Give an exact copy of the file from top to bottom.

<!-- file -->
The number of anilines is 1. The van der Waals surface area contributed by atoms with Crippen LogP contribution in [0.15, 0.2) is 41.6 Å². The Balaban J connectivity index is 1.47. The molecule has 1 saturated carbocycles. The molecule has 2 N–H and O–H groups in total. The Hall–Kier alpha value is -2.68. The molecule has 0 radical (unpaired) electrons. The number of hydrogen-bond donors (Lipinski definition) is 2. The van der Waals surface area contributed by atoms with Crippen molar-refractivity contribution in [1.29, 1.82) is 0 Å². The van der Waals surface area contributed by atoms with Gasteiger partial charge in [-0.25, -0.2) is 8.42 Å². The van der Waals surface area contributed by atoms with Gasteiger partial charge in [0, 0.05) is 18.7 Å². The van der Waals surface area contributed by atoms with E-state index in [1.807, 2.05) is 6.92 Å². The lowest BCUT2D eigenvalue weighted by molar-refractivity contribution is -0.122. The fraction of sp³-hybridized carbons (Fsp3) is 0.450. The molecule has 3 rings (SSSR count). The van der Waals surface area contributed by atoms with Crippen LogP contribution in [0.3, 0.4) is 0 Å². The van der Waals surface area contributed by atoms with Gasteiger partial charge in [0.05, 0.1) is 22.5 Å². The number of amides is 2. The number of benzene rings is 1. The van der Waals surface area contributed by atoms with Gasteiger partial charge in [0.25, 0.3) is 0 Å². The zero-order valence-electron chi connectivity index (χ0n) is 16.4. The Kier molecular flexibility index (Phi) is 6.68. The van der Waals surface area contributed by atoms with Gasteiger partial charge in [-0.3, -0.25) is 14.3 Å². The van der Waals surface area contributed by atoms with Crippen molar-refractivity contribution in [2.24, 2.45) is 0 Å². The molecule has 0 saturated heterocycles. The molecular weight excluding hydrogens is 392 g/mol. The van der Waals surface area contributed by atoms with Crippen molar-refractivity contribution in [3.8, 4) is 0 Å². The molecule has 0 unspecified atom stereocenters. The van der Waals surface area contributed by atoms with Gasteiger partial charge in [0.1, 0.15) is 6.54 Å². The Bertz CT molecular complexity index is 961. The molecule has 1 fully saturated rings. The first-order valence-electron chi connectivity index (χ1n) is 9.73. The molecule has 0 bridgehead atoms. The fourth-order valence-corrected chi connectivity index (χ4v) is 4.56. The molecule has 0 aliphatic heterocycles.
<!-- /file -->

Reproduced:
The number of anilines is 1. The van der Waals surface area contributed by atoms with Crippen LogP contribution in [0.15, 0.2) is 41.6 Å². The Balaban J connectivity index is 1.47. The molecule has 1 saturated carbocycles. The molecule has 2 N–H and O–H groups in total. The Hall–Kier alpha value is -2.68. The molecule has 0 radical (unpaired) electrons. The number of hydrogen-bond donors (Lipinski definition) is 2. The van der Waals surface area contributed by atoms with Crippen molar-refractivity contribution in [1.29, 1.82) is 0 Å². The van der Waals surface area contributed by atoms with Gasteiger partial charge in [-0.25, -0.2) is 8.42 Å². The van der Waals surface area contributed by atoms with Gasteiger partial charge in [0, 0.05) is 18.7 Å². The van der Waals surface area contributed by atoms with E-state index in [1.807, 2.05) is 6.92 Å². The lowest BCUT2D eigenvalue weighted by molar-refractivity contribution is -0.122. The fraction of sp³-hybridized carbons (Fsp3) is 0.450. The molecule has 3 rings (SSSR count). The van der Waals surface area contributed by atoms with Crippen LogP contribution in [0.3, 0.4) is 0 Å². The van der Waals surface area contributed by atoms with Gasteiger partial charge in [0.05, 0.1) is 22.5 Å². The number of amides is 2. The number of benzene rings is 1. The van der Waals surface area contributed by atoms with Gasteiger partial charge in [0.25, 0.3) is 0 Å². The zero-order valence-electron chi connectivity index (χ0n) is 16.4. The Kier molecular flexibility index (Phi) is 6.68. The van der Waals surface area contributed by atoms with Gasteiger partial charge in [-0.3, -0.25) is 14.3 Å². The van der Waals surface area contributed by atoms with Crippen molar-refractivity contribution in [2.24, 2.45) is 0 Å². The molecule has 0 saturated heterocycles. The molecular weight excluding hydrogens is 392 g/mol. The van der Waals surface area contributed by atoms with Crippen molar-refractivity contribution in [3.8, 4) is 0 Å². The molecule has 0 unspecified atom stereocenters. The van der Waals surface area contributed by atoms with Gasteiger partial charge in [0.1, 0.15) is 6.54 Å². The Bertz CT molecular complexity index is 961. The molecule has 1 fully saturated rings. The first-order valence-electron chi connectivity index (χ1n) is 9.73. The molecule has 0 bridgehead atoms. The fourth-order valence-corrected chi connectivity index (χ4v) is 4.56. The molecule has 0 aliphatic heterocycles.